COVID-19’s impact on Miami Real Estate: most likely not what you think
Lockdowns, layoffs, saturated hospitals, deaths, and business closures. While 2020 can be briefed in a few negative words, a look at the numbers and buyer’s behavior in Miami-Dade’s real estate shows some -for some- unexpected results, particularly from the residential market.
With interest rates at a record-low and people looking to move out of their condos, it has driven up prices and demand for single-family homes.
According to the MiamiReport Q3, only 0.67% of all single-family homes in Miami-Dade County — or 4,516 out of 678,860 — are currently listed for sale or rent on the Miami Multiple Listing Service.
It also shows the percentages of foreign buyers versus domestic U.S. buyers have flipped since 2010, from 49% foreign and 21% domestic to the current 23% foreign to 49% domestic. Recurring to tax data, the research also indicates that Florida is the No. 1 choice for people relocating from New York, New Jersey, Illinois and Massachusetts.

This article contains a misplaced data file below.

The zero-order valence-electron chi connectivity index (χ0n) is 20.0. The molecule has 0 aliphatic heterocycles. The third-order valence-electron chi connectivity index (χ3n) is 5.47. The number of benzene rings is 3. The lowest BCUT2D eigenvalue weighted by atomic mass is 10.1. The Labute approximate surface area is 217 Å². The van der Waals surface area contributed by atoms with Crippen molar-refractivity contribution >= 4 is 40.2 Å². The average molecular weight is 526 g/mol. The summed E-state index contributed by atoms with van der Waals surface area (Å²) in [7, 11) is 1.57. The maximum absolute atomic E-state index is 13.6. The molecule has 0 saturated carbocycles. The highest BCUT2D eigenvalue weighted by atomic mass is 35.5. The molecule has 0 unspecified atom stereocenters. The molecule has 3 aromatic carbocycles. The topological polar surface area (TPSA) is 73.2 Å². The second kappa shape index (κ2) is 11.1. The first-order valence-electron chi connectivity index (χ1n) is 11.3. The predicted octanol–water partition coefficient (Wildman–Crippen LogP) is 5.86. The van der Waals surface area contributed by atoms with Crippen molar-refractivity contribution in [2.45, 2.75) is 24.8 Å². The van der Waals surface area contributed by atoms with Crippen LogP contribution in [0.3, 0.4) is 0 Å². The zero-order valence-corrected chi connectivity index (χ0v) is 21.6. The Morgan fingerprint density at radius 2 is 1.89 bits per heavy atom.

“Houses are selling at such a feverish pace, inventory is getting unbelievably tight and prices are going up,” Craig Studnicky, president of RelatedISG said. “Now buyers are saying ‘Show me some condos’ because houses are a seller’s market now. Buyers are not going to find a bargain anymore. If they want a bargain, that’s condos now.”
Here are some of the top-gaining neighborhoods:
▪ In Miami Shores (median home value: $569,608), the number of closed sales jumped 42.6% between June 1-Aug. 31 over the same period last year. The total dollar volume in sales grew 29%, from $46 million to $51 million.
▪ Palmetto Bay (median home value: $310,471) showed an increase of 6.3% in closed sales and a jump of 14% in the total dollar volume of sales, from $65.1 million to $74.2 million.
▪ Key Biscayne (median home value: $1,079,895) saw a 43% increase in total dollar volume sales, from $101 million to $144 million.